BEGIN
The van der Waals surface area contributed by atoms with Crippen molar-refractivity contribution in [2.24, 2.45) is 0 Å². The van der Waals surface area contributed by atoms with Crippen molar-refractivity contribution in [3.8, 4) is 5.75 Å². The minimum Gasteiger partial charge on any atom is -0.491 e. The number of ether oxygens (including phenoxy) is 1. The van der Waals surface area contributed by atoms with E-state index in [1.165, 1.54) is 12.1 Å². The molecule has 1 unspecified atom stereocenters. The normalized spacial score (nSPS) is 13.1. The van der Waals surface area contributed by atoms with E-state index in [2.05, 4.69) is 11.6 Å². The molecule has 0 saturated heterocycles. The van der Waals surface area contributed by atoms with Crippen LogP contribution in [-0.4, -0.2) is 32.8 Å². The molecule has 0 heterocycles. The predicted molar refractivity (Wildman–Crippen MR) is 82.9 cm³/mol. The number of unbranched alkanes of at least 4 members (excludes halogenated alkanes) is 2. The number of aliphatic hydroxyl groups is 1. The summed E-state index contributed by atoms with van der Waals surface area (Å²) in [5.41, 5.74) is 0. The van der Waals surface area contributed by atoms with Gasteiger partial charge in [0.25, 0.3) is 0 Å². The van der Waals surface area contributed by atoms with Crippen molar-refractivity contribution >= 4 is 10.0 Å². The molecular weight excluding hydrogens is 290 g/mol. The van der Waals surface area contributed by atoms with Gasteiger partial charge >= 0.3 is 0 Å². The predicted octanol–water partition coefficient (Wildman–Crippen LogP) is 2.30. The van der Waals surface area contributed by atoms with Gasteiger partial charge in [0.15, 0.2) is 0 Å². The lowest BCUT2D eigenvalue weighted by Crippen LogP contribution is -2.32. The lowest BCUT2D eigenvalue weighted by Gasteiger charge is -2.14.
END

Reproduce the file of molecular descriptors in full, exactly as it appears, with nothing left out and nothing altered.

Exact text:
The van der Waals surface area contributed by atoms with Crippen molar-refractivity contribution in [2.24, 2.45) is 0 Å². The van der Waals surface area contributed by atoms with Crippen molar-refractivity contribution in [3.8, 4) is 5.75 Å². The minimum Gasteiger partial charge on any atom is -0.491 e. The number of ether oxygens (including phenoxy) is 1. The van der Waals surface area contributed by atoms with E-state index in [1.165, 1.54) is 12.1 Å². The molecule has 1 unspecified atom stereocenters. The normalized spacial score (nSPS) is 13.1. The van der Waals surface area contributed by atoms with E-state index in [2.05, 4.69) is 11.6 Å². The molecule has 0 saturated heterocycles. The van der Waals surface area contributed by atoms with Crippen LogP contribution in [-0.4, -0.2) is 32.8 Å². The molecule has 0 heterocycles. The predicted molar refractivity (Wildman–Crippen MR) is 82.9 cm³/mol. The number of unbranched alkanes of at least 4 members (excludes halogenated alkanes) is 2. The number of aliphatic hydroxyl groups is 1. The summed E-state index contributed by atoms with van der Waals surface area (Å²) in [5.41, 5.74) is 0. The van der Waals surface area contributed by atoms with Gasteiger partial charge in [0.25, 0.3) is 0 Å². The van der Waals surface area contributed by atoms with Crippen molar-refractivity contribution >= 4 is 10.0 Å². The molecular weight excluding hydrogens is 290 g/mol. The van der Waals surface area contributed by atoms with Gasteiger partial charge >= 0.3 is 0 Å². The predicted octanol–water partition coefficient (Wildman–Crippen LogP) is 2.30. The van der Waals surface area contributed by atoms with Gasteiger partial charge in [0.15, 0.2) is 0 Å². The lowest BCUT2D eigenvalue weighted by Crippen LogP contribution is -2.32. The lowest BCUT2D eigenvalue weighted by Gasteiger charge is -2.14.